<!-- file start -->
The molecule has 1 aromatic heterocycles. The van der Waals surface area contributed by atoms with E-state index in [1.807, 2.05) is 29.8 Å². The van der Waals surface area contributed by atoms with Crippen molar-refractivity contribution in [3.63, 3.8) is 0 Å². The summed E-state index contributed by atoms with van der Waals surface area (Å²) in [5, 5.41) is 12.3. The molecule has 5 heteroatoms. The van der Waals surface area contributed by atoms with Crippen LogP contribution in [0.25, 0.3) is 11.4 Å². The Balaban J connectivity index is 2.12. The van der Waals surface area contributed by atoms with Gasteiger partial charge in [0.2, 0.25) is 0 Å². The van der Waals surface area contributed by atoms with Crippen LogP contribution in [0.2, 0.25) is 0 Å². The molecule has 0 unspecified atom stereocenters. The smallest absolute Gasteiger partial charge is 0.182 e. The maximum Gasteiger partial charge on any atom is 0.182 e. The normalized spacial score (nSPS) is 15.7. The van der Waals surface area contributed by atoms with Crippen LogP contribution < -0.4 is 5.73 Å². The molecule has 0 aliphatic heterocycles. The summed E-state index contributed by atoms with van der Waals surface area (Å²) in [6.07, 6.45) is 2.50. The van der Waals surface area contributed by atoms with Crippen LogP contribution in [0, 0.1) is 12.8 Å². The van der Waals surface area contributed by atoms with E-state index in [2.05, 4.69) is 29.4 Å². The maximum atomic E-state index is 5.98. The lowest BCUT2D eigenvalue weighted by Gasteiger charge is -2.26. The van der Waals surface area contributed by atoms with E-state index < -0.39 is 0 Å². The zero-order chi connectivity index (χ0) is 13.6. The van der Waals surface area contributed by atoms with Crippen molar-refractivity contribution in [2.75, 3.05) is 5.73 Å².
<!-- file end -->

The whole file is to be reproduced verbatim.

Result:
The molecule has 1 aromatic heterocycles. The van der Waals surface area contributed by atoms with E-state index in [1.807, 2.05) is 29.8 Å². The van der Waals surface area contributed by atoms with Crippen molar-refractivity contribution in [3.63, 3.8) is 0 Å². The summed E-state index contributed by atoms with van der Waals surface area (Å²) in [5, 5.41) is 12.3. The molecule has 5 heteroatoms. The van der Waals surface area contributed by atoms with Crippen LogP contribution in [0.25, 0.3) is 11.4 Å². The Balaban J connectivity index is 2.12. The van der Waals surface area contributed by atoms with Gasteiger partial charge in [0.2, 0.25) is 0 Å². The van der Waals surface area contributed by atoms with Crippen LogP contribution in [0.2, 0.25) is 0 Å². The molecule has 0 unspecified atom stereocenters. The smallest absolute Gasteiger partial charge is 0.182 e. The maximum Gasteiger partial charge on any atom is 0.182 e. The normalized spacial score (nSPS) is 15.7. The van der Waals surface area contributed by atoms with Crippen LogP contribution < -0.4 is 5.73 Å². The molecule has 0 aliphatic heterocycles. The summed E-state index contributed by atoms with van der Waals surface area (Å²) in [6.07, 6.45) is 2.50. The van der Waals surface area contributed by atoms with Crippen LogP contribution in [0, 0.1) is 12.8 Å². The van der Waals surface area contributed by atoms with E-state index in [2.05, 4.69) is 29.4 Å². The maximum atomic E-state index is 5.98. The lowest BCUT2D eigenvalue weighted by Gasteiger charge is -2.26. The van der Waals surface area contributed by atoms with E-state index < -0.39 is 0 Å². The zero-order chi connectivity index (χ0) is 13.6. The van der Waals surface area contributed by atoms with Crippen molar-refractivity contribution in [2.75, 3.05) is 5.73 Å².